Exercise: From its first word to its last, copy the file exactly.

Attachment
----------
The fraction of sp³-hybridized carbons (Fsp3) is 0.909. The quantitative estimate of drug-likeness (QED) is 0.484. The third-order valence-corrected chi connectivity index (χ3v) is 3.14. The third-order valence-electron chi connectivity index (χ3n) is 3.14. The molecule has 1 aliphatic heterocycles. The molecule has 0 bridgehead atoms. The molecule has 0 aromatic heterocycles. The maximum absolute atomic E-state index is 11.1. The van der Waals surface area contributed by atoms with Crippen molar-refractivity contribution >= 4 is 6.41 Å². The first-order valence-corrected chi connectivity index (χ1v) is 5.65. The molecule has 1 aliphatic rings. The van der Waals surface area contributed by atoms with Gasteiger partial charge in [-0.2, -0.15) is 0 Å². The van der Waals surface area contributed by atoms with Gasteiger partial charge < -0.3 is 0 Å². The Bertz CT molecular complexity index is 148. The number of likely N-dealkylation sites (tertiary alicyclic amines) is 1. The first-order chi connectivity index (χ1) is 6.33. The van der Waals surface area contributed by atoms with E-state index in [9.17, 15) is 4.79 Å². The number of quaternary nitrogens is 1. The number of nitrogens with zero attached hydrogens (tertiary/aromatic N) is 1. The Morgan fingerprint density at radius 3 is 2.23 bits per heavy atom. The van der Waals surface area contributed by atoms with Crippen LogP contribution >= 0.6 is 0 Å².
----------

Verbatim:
The fraction of sp³-hybridized carbons (Fsp3) is 0.909. The quantitative estimate of drug-likeness (QED) is 0.484. The third-order valence-corrected chi connectivity index (χ3v) is 3.14. The third-order valence-electron chi connectivity index (χ3n) is 3.14. The molecule has 1 aliphatic heterocycles. The molecule has 0 bridgehead atoms. The molecule has 0 aromatic heterocycles. The maximum absolute atomic E-state index is 11.1. The van der Waals surface area contributed by atoms with Crippen molar-refractivity contribution >= 4 is 6.41 Å². The first-order valence-corrected chi connectivity index (χ1v) is 5.65. The molecule has 1 aliphatic rings. The van der Waals surface area contributed by atoms with Gasteiger partial charge in [-0.2, -0.15) is 0 Å². The van der Waals surface area contributed by atoms with Gasteiger partial charge < -0.3 is 0 Å². The Bertz CT molecular complexity index is 148. The number of likely N-dealkylation sites (tertiary alicyclic amines) is 1. The first-order chi connectivity index (χ1) is 6.33. The van der Waals surface area contributed by atoms with E-state index in [9.17, 15) is 4.79 Å². The number of quaternary nitrogens is 1. The number of nitrogens with zero attached hydrogens (tertiary/aromatic N) is 1. The Morgan fingerprint density at radius 3 is 2.23 bits per heavy atom. The van der Waals surface area contributed by atoms with Crippen LogP contribution >= 0.6 is 0 Å².